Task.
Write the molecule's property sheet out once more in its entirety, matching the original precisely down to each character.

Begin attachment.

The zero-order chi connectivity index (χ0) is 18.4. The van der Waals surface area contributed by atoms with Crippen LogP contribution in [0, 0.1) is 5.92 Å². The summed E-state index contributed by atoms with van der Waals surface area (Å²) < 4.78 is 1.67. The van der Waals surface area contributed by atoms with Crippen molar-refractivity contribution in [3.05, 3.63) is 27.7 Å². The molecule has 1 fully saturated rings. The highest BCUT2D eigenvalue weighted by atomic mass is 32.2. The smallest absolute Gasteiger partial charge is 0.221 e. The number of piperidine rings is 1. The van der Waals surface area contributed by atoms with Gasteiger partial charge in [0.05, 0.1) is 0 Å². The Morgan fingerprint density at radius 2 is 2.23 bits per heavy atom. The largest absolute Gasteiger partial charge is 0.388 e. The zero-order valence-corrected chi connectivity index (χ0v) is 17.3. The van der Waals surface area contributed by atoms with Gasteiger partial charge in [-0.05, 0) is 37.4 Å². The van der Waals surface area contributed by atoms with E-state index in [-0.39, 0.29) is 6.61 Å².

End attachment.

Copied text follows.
The zero-order chi connectivity index (χ0) is 18.4. The van der Waals surface area contributed by atoms with Crippen LogP contribution in [0, 0.1) is 5.92 Å². The summed E-state index contributed by atoms with van der Waals surface area (Å²) < 4.78 is 1.67. The van der Waals surface area contributed by atoms with Crippen molar-refractivity contribution in [3.05, 3.63) is 27.7 Å². The molecule has 1 fully saturated rings. The highest BCUT2D eigenvalue weighted by atomic mass is 32.2. The smallest absolute Gasteiger partial charge is 0.221 e. The number of piperidine rings is 1. The van der Waals surface area contributed by atoms with Gasteiger partial charge in [0.05, 0.1) is 0 Å². The Morgan fingerprint density at radius 2 is 2.23 bits per heavy atom. The largest absolute Gasteiger partial charge is 0.388 e. The zero-order valence-corrected chi connectivity index (χ0v) is 17.3. The van der Waals surface area contributed by atoms with Gasteiger partial charge in [-0.05, 0) is 37.4 Å². The van der Waals surface area contributed by atoms with E-state index in [-0.39, 0.29) is 6.61 Å².